Lowgazers is not an inviting album. Its pitch-black litanies are bound to gloom and misery, hypnotically swelling and collapsing, caustic and bleeding in front of you, with no regard for boundaries, the tenderness of ears, or accessibility. The vicious experience of listening to Lowgazers produces a sickness that could drive one mad in large doses, its maximum-meets-minimum dense duality making for a masterful multitude of trainwrecks that derail into the abyss. Continue reading »

Feb 282014

(Austin Weber returns with another collection of recommended music, this time featuring seven(!) bands.)

Some are of the opinion that the music of the present is on a perpetual downward slide, and if you’re in that group I probably can’t change your opinion because that’s what you believe and feel is true. But I feel the current musical landscape is healthy, and for metal at least, continues to be fertile ground for untapped potential, overflowing with an abundance of new genre crossover acts and developing ever more subgenres at an alarming rate.

This seems to bother purists and others who find such mergers distasteful or (and sometimes I agree) formless and often lacking in a uniquely constructed identity. In spite of that, there will always be that divide between those who intake influence and only create weaker copies of their idols, and those who create something of their own out of what influences them.

What follows below is a hodgepodge of music, equal parts instrumental, kvltdisco, deathqueef, and post-prog. That’s obviously sarcasm, but upon coming up with the joking term post-prog, I thought to check Google and see if anyone else had used it in a serious way. Sadly, Google proved that I was not alone in using the term, and led me to a Last.fm article informing the world about what its contributors deem “post-prog” . As usual, nonsense reigns supreme and reality remains a divided house ruled by individual perspective, as it’s always been. Continue reading »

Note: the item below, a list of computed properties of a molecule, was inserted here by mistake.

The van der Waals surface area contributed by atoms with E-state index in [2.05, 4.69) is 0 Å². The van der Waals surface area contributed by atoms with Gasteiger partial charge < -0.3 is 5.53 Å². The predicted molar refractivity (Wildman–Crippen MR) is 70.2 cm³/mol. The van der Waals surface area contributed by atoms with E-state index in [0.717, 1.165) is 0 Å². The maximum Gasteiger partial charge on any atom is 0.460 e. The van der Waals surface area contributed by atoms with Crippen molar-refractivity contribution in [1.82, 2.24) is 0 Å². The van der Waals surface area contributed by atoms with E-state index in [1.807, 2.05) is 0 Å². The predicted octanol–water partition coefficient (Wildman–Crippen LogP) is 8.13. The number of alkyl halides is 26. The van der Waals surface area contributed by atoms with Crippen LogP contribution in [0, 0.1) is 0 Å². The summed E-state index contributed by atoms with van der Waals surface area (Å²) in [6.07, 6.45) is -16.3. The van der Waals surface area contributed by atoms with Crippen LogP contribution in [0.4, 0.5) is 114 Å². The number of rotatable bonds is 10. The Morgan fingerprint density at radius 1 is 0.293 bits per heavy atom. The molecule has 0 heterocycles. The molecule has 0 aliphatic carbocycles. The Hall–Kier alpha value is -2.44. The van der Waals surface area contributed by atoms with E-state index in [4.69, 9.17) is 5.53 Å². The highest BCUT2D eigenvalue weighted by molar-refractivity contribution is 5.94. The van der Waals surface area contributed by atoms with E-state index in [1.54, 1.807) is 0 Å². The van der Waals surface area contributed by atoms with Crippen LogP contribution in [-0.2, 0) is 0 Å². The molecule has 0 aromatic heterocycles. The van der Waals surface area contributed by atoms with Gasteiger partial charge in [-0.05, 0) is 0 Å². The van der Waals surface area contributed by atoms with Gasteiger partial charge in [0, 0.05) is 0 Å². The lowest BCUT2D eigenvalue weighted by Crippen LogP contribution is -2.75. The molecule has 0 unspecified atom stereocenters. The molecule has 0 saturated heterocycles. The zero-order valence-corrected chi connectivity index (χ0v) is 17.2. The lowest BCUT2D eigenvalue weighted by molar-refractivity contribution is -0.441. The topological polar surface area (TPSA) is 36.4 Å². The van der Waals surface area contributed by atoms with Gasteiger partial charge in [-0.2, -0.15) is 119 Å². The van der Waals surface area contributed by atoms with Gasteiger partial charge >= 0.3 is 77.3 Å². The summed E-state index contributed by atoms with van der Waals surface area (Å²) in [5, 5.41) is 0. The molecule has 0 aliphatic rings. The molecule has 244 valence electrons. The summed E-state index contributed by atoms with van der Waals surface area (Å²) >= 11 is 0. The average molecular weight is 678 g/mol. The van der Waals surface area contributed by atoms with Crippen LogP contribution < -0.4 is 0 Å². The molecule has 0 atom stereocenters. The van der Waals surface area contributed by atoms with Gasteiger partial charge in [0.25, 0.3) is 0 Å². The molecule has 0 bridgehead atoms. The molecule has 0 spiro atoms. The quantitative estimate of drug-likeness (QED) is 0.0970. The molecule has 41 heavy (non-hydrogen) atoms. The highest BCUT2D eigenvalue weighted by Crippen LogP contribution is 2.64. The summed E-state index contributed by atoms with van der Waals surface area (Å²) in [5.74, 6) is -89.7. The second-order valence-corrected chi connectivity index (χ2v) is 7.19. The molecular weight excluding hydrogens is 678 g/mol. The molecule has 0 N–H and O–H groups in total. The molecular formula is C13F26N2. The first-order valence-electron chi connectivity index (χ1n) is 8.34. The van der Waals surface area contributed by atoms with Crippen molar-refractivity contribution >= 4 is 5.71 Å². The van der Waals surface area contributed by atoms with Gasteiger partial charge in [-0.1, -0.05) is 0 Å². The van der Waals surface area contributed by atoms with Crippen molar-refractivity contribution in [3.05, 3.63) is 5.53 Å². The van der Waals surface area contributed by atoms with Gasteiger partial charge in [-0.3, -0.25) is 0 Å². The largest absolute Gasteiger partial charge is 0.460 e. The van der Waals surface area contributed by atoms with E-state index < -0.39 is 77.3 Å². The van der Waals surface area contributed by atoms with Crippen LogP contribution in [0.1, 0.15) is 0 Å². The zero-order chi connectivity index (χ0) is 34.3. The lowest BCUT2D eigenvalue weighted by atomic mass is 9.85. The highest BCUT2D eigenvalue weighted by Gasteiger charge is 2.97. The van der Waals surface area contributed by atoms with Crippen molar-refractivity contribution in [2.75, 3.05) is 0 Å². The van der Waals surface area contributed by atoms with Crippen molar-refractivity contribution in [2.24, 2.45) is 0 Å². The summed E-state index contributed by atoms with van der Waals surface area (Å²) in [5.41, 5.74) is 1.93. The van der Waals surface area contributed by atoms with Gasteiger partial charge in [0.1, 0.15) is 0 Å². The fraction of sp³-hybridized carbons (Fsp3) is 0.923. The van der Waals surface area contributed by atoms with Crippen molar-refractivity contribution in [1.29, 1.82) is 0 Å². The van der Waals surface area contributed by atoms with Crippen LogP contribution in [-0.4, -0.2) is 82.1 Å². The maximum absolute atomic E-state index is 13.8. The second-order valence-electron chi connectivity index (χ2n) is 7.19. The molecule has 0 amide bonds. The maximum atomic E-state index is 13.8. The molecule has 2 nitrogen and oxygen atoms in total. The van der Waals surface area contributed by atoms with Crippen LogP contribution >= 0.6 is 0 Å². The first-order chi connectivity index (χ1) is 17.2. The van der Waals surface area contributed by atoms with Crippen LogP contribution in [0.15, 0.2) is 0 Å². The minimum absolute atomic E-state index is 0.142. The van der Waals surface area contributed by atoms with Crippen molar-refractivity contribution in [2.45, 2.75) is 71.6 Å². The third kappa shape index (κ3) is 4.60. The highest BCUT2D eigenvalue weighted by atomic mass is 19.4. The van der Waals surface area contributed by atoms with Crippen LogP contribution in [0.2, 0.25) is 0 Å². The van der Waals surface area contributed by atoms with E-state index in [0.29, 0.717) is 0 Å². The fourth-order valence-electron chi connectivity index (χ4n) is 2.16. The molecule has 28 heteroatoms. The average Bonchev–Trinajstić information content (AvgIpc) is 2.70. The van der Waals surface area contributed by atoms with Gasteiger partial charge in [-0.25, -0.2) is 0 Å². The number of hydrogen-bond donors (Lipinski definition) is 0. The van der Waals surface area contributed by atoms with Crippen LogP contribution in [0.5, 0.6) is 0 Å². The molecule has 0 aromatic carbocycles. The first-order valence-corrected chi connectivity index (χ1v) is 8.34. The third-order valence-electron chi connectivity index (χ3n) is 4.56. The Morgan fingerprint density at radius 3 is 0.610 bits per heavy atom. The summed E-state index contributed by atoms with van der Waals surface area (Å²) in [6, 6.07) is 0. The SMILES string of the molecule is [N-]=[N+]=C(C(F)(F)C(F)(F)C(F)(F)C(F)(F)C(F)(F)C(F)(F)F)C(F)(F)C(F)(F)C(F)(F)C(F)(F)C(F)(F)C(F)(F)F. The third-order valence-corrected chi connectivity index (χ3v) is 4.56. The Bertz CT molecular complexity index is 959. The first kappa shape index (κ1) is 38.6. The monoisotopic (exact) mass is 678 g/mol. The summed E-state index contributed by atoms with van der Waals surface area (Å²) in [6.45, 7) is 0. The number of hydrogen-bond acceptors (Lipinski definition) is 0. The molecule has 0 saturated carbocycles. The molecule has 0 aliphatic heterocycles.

Feb 202014

(Our friend Austin Weber returns with another collection of short reviews, with album and song streams.)

While 2014 doesn’t appear to have as many big league releases coming thus far, new and upcoming bands of all stripes will no doubt fill the void in quality. What follows are a smattering of different songs to hear and love or hate. Hate is more fun, but who knows maybe you will find something you enjoy?


Over the last few years, I’ve witnessed numerous metal writers describe a band as sounding like Obscura. Whether or not that’s true, the point remains that it’s hard to get more Obscura-sounding than Hannes Grossmann, because duh, he is in Obscura. The Radial Covenant is his first solo record, written entirely by him, and accompanied by a jaw-dropping assortment of metal gods and legends. The album was crowdfunded into existence and just recently released. I should not need to explain how beyond-badass the ripping technical and melodic death metal core of The Radial Covenant is, though the experimental and progressive sides to the record are just as phenomenal. This is a higher quality death metal release than most of what’s coming out right now. So go buy it now, don’t be a late adopter. Continue reading »